Sunday

17th Dec 2017

Opinion

Bringing the EU's political debate to social media

  • Social media - Something MEPs should learn to navigate ahead of the May EU elections (Photo: European Parliament)

Three years ago, I moved from Silicon Valley to Europe. Since then I’ve met with countless politicians and civil society leaders in many nations – from Hungary to Germany, Jordan to Morocco – to learn about how they connect with their electorate or to help them to understand how they can be part of the political debate online.

Now, as the European elections draw near, it is time to reflect on these conversations.

Thank you for reading EUobserver!

Subscribe now for a 30 day free trial.

  1. €150 per year
  2. or €15 per month
  3. Cancel anytime

EUobserver is an independent, not-for-profit news organization that publishes daily news reports, analysis, and investigations from Brussels and the EU member states. We are an indispensable news source for anyone who wants to know what is going on in the EU.

We are mainly funded by advertising and subscription revenues. As advertising revenues are falling fast, we depend on subscription revenues to support our journalism.

For group, corporate or student subscriptions, please contact us. See also our full Terms of Use.

If you already have an account click here to login.

The year 2014 will be a decisive one for European politics. Yet despite the EU’s significant impact on people’s lives, voter turnout in the European elections is foreseen to be at its lowest level yet – some estimate below 40 percent.

In recent years the traditional barriers between voters and politicians evolve rapidly, thanks to social media.

But there is a need to bridge the gap between citizens actively seeking to connect to politicians online, and politicians who do not yet fully understand how to connect and interact with these voices.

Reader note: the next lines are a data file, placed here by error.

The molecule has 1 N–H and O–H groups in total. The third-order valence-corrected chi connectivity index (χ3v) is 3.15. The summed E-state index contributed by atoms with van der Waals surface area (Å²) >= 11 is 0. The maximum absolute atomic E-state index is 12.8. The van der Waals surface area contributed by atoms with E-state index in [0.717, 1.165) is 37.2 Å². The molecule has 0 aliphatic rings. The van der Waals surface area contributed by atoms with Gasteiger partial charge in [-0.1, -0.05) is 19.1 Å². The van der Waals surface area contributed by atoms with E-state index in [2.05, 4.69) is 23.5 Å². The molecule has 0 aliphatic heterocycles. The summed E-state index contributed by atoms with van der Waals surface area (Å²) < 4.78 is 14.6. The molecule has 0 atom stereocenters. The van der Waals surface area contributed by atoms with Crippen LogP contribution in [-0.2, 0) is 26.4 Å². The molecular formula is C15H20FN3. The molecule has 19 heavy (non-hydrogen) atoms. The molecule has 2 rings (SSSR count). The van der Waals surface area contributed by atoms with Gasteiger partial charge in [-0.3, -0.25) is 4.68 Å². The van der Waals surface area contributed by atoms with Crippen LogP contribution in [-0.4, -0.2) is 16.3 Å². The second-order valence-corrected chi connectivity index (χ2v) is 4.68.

Many politicians in Europe are aware of this reality but remain unclear about what to do online.

First, and perhaps the most important point, is that political impact online comes not from how fancy your technology is or how big a staff you have.

It comes from being authentic. Political representatives should talk to people as they would speak in person. Engage. Interact. Answer questions. Ask questions. Build trust.

In today’s connected world, politicians have unprecedented access to engage voters in direct, candid and open dialogue. Indeed, more than one in three eligible European voters is on Facebook, and millions of others are reachable online.

Europe’s citizens are ready to connect and willing to participate in political discussion online. What is more, we are no longer relying on speculation to understand these social patterns. Research from the European Union Institute for Security Studies shows that in the next few decades people will increasingly expect to participate in political decision-making.

A Pew Research Centre study shows that someone who uses Facebook multiple times per day was an additional two and a half times more likely to attend a political rally or meeting, 57 percent more likely to persuade someone about their vote, and 43 percent more likely to have said they would vote.

According to evidence from the New Zealand 2011 General Election, every 1,000 fan increase on a political candidate’s Facebook page yielded a 1.4 percentage point increase in the share of vote.

For politicians, these are studies worth understanding.